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We are evaluating pursuing Storm for a deployment, but I am a little concerned. We currently run Hadoop MapReduce, and would want to transition some of our processing from MapReduce to Storm processes. Note that that is some, but not all. We would still have some MapReduce functionality.

I had found Mesos, which could (potentially) allow for us to maintain a Storm and Hadoop deployment on the same hardware, but had a few other issues:

  • I envision the ideal situation as being able to "borrow" slots between Storm and Hadoop arbitrarily. ex. both would use the same resources as needed. Unfortunately this is a fixed deployment, and isn't "cloud based" like EC2 or the such.

  • I want to avoid bottlenecks in our Storm environment. An ideal case would be to "spin up" (or the inverse) more instances of Bolts as demand requires. Is this possible / realistic?

  • "Restarting" a topology seems like a fairly expensive operation, and I'm not sure is really an option. Ideally, I would want it to be as seamless as possible.

Are we approaching this problem correctly? Essentially, a Storm topology would "feed" a MapReduce batch job. Some of our processing can be processed in a streaming fashion, and would be much better as a Storm topology, while some of it requires batch processing.

Any general feedback, even if it doesn't address my specific questions, would be welcome. This is more of an exploratory phase at this point, and I might be totally approaching this the wrong way.

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What do you mean when you say "Restarting a topology seems like a fairly expensive operation"? Expensive in what way? –  Jack Jan 10 '13 at 19:38
    
It seems to have to shut down and redeploy everything, and could have gaps of unavailability. –  jon Jan 11 '13 at 20:43
    
The way to deal with this is to shut down the topology, and let the messages/data queue up at the source, as you then fix/change your topolgoy and redeploy. Right now Storm does not have a way to change # of bolts in running topology automatically, however in 0.8.0+ you can use the Executors abstraction to adjust the parallelism "on the fly". This is essentially scaling up/down. Storm plans on having a "storm-swap" in the future, which would allow you to make modifications, adding/removing bolts, (changing the topology) and "swap" it out with minimal downtime. –  Jack Jan 14 '13 at 5:08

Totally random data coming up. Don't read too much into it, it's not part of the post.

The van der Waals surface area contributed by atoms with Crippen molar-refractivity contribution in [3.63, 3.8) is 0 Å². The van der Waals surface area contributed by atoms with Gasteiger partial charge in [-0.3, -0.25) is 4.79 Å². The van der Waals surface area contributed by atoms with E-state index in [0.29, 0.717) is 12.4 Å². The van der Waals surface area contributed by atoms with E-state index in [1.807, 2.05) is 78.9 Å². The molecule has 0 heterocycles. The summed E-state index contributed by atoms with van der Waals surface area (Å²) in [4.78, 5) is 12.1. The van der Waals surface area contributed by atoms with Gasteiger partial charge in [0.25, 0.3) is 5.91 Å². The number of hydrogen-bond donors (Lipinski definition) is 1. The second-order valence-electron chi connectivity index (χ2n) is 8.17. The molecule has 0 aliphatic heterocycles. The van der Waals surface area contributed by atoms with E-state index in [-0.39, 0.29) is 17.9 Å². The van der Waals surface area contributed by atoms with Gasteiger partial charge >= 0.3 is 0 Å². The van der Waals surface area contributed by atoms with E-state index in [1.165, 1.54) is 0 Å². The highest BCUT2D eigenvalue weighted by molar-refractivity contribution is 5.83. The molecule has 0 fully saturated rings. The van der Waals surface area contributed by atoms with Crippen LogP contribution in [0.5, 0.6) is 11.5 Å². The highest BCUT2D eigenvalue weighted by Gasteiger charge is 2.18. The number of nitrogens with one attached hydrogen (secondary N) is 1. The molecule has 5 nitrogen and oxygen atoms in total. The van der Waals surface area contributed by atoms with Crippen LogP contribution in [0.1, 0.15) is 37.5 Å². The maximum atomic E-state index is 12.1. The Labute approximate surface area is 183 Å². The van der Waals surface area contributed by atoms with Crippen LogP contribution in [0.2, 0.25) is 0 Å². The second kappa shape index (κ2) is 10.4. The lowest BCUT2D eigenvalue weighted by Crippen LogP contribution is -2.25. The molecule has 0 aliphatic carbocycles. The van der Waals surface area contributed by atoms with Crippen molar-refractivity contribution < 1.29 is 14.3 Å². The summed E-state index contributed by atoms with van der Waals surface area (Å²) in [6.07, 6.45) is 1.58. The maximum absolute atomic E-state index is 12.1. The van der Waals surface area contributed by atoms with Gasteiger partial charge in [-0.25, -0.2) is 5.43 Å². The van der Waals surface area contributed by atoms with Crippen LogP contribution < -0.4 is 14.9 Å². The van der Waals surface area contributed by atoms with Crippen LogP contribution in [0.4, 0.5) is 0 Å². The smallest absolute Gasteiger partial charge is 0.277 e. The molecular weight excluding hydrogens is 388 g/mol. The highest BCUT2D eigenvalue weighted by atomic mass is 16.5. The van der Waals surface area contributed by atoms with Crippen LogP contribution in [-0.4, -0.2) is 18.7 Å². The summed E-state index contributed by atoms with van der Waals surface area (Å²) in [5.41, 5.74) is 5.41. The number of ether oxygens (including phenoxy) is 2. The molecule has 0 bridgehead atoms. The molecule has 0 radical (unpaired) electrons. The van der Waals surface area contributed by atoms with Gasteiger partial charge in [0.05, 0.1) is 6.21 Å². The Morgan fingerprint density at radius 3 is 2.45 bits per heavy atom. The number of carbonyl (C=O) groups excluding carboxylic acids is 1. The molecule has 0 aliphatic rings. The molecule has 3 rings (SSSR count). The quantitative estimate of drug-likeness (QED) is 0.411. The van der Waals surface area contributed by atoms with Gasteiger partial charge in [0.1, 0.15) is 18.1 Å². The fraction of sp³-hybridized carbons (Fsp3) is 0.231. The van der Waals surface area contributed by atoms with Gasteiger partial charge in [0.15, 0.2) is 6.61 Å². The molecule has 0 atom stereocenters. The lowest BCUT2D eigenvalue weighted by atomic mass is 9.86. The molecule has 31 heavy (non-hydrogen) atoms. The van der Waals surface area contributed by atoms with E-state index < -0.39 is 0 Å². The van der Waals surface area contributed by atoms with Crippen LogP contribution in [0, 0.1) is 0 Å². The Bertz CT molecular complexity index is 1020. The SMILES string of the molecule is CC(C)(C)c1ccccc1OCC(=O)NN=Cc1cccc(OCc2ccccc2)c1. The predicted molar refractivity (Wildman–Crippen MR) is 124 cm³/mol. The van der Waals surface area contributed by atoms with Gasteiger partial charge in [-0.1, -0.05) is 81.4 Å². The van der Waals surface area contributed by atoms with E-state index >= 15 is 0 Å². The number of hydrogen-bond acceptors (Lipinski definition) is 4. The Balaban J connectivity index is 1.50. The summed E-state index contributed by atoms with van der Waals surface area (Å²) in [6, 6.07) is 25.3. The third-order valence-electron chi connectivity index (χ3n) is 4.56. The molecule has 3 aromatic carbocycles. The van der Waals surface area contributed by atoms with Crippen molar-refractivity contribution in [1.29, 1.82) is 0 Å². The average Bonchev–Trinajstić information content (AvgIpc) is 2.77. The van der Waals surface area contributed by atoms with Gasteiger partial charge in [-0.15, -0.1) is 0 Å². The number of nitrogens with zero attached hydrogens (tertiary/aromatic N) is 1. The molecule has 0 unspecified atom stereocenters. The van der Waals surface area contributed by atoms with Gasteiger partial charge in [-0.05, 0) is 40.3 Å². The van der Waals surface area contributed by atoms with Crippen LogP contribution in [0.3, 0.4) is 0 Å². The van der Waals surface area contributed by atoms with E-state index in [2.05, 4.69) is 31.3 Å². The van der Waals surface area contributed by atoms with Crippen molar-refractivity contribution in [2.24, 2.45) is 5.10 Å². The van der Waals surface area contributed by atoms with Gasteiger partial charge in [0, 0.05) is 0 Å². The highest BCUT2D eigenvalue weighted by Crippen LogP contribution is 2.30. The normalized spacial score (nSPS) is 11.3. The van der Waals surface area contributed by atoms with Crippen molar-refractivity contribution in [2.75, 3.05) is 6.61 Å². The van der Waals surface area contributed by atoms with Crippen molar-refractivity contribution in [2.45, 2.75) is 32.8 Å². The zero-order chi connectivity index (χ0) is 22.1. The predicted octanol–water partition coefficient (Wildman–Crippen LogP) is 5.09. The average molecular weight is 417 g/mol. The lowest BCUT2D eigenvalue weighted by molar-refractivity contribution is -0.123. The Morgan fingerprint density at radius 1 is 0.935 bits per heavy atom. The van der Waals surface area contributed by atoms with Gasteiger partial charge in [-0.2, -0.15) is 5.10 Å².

1 Answer 1

up vote 4 down vote accepted

Some thoughts, and my experiences thus far in doing a similar experiment (worked through in a Spike during a Sprint):

  • From my experiences (I could be wrong), you don't really spin up more bolts as demand increases, but rather you adjust the parallelism configurations of each one in the topology. Topologies are not scaled by adding more Bolts, rather they are scaled by increasing the parallelism for whatever bolt is the bottleneck. Take the example word count problem:
builder.setBolt(4, new MyBolt(), 12)
    .shuffleGrouping(1)
    .shuffleGrouping(2)
    .fieldsGrouping(3, new Fields("id1", "id2"));

That last parameter (the "12") is the parallelism of that bolt. If it's a bottleneck in the topology and you need to scale up to meet demand, you increase this. A parallelism of 12 means it will result in 12 threads executing the bolt in parallel across the storm cluster.

  • In 0.8.0 you can use "Executors", which also allow for adjustments "on the fly" to help scale a bolt/etc up/down. Example:

builder.setBolt(new MyBolt(), 3) .setNumTasks(64) .shuffleGrouping("someSpout");

Here, the number of executors (threads) for MyBolt() is 3, and you can change the number of threads dynamically without affecting the topology. storm rebalance is used for this:

$ storm rebalance someTopology -n 6 -e mySpout=4 -e myBolt=6

This changes the number of workers for the "someTopology" topology to 6, the number of executors/threads for mySpout to 4, and the number of executors/threads for myBolt to 6.

  • It sounds like your storm topology would process on the streaming data. Data that requires batch processing would be kicked off after it's been persisted to whatever datastore (HDFS) you are using. In that case, you would wrap a bolt to do persistence to the datastore for whatever data is needed.
  • If, on the other hand, you want to do some sort of incremental processing on top of whatever datastore you already have (and remain stateful), use Trident (https://github.com/nathanmarz/storm/wiki/Trident-tutorial). Trident might actually solve a lot of the questions you have.
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I'll also add that before deploying a topology, you should have some rough idea of what the load will be like. And you should test the topology to find where the bottlenecks are at, and adjust parallelism from there. I believe Twitter uses Iago twitter.github.com/iago (aka Parrot) for load testing APIs, and without knowing more about what Storm might already provide, you might be able to use that. –  Jack Jan 11 '13 at 21:09

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